Scotts Run Nature Preserve7400 Georgetown Pike
McLean, VA 22102
Website ~ Map Link
Bottom Line: A great shady spot to take the kids hiking. Lots of trails, one suggested loop is 2.2 miles; can also do a simple down and back to see a waterfall (~1 mile round trip).
Our adventure in Big Sky country inspired me to do more hiking with the kids. Mine are 7, 6, and 3 and our trip showed me they are capable of more than I give them credit for. I want to make hiking a habit, but I knew we needed to start small and keep it easy, especially if I was going to take the kids by myself.
I chose Scotts Run for our first local hike. I was already familiar with it (I used to take the dog there, pre-kids) and I knew it was easy terrain, well-marked, not too long a hike, and best of all — it has a waterfall!
I packed lunch and water, told the kids to go potty and put on their sneakers because we were going for “a walk”. My daughter (the oldest) does not share my new-found enthusiasm for hiking and was neither fooled nor pleased.
We arrived at Scotts Run around 11am. There are two parking lots for this park. The first one is small and easy to miss, it’s just past the exit for I-495 on Georgetown Pike. It’s okay if you miss the first because the second lot is bigger and is the main lot. It comes up just after a bend in the road, so keep an eye out for the “Watch for turning vehicles” sign and you will see the entrance on the right.
I used the Hiking Upward website to plan our route. It has everything you need, including a printable map of a 2.2 mile loop trail. I really like the route they planned out, however I purposely did the loop in the opposite direction. The reason being: all the fun water stuff happens at the beginning of their hike and I wanted to save it for last.
Despite my darling daughter’s initial reluctance, our hike started out on a cheerful note.
The boys quickly scampered ahead, finding sticks suitable for waging Jedi battles.
Just as the first round of “are we there yet” and “how much longer” whines began (~15 minutes in), we came across a fun fallen log bridge — close to the upper parking lot.
After we passed by the lot, we continued along the main path, which is wide and easy walking. Trail maps are posted at many of the trail junctions, so it’s easy to keep track of where you are in the park. We broke from the main path and took a smaller trail towards the river (per our route) and stopped for lunch on a nice overlook which afforded a lovely view of the river.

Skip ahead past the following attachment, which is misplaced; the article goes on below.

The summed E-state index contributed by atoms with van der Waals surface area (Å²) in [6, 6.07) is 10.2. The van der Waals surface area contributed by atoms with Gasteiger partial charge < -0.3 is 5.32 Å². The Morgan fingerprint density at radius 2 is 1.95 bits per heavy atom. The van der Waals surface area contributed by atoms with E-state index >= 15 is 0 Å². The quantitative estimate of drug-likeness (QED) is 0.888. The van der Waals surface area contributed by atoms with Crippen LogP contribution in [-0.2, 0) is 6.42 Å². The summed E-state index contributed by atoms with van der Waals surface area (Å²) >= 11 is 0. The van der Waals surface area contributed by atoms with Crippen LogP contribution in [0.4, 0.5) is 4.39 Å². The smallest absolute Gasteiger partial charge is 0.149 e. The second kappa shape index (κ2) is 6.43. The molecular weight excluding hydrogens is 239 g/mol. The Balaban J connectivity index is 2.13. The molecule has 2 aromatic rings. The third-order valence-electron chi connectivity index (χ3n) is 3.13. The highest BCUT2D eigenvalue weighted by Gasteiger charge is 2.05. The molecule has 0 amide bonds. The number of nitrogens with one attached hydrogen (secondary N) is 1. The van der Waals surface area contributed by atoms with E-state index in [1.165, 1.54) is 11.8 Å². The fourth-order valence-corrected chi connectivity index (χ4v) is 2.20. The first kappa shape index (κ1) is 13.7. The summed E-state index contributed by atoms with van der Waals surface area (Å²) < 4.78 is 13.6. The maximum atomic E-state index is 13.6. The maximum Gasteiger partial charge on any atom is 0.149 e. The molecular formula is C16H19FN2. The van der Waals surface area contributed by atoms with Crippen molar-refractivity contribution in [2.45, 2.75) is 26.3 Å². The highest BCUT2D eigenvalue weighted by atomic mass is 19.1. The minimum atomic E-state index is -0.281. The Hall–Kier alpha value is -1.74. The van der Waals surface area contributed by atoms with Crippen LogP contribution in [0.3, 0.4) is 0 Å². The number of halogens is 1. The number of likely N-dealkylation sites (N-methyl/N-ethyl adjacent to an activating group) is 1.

The spot where we stopped was actually a rocky outcrop where the land drops away pretty steeply on three sides, so it was a bit nerve-racking, but thankfully, we suffered no causalities. From there, we followed a steep, narrow trail down to the river level and from there, a slightly narrow but easy-to-walk level path along the river. There were several spots to stop off and check out the river, so we did.
The kids had a great time throwing rocks, making “sand storms” in the water, looking for shells, and even spotting a helicopter making a run up the river.
Eventually, we made it to the waterfall.
I have to say, the waterfall itself is a little anti-climatic. It’s not huge, and there were folks scrambling/swimming in it, which is illegal. Which meant I had to explain to my kids that we weren’t going to climb on the steep rocks next to the falls, nor were we going to swim. I did not want to deal with soaking wet children …
In pretty short order, we headed up the hill. This is a steep grade that is not fun, but it’s not really that long. I told the kids it was the hardest part of the hike and would be over soon, and they muscled through it with only mild complaining. Once we got to the top of the hill, we turned right and the real water fun began.
Scotts Run has two places where the path crosses over the water. Concrete posts serve as stepping stones to keep your feet dry.
Of course, if yours are like mine, fording the water soon looks like this.
Once the feet got wet, the explorers got more bold and wasn’t long before they were getting themselves soaked. Walking in the inch deep water turned into wading into the shallows, which turned into slipping and soaking oneself up to the chest or at least bottom. What was I saying about not wanting soaking kids?
But they had a blast and it was well worth it. Adam loved hoping across the stones. Sam conducted “experiments” to see how fast the water was moving. It was exactly the kind of nature-loving fun I was hoping they would have.
Our hike also was a great opportunity to check out some of God’s creations up close. We tried to count the rings on a downed tree and imagine how old it was. We saw several toads and were impressed at how well their camouflage kept them hidden (until they hopped). We saw butterflies and several different kinds of mushrooms.
It was a wonderful outdoor experience and I think everyone, even Ms. Ida Wannago had a great time.
It took us 3 hours to hike 2 miles, and I’m so glad we went. Even if we got soaked and had to come home half naked, it was a memory well made.
Where do you like to hike with your kids?
Find more parks by visiting my main Arlington Parks & Playgrounds page.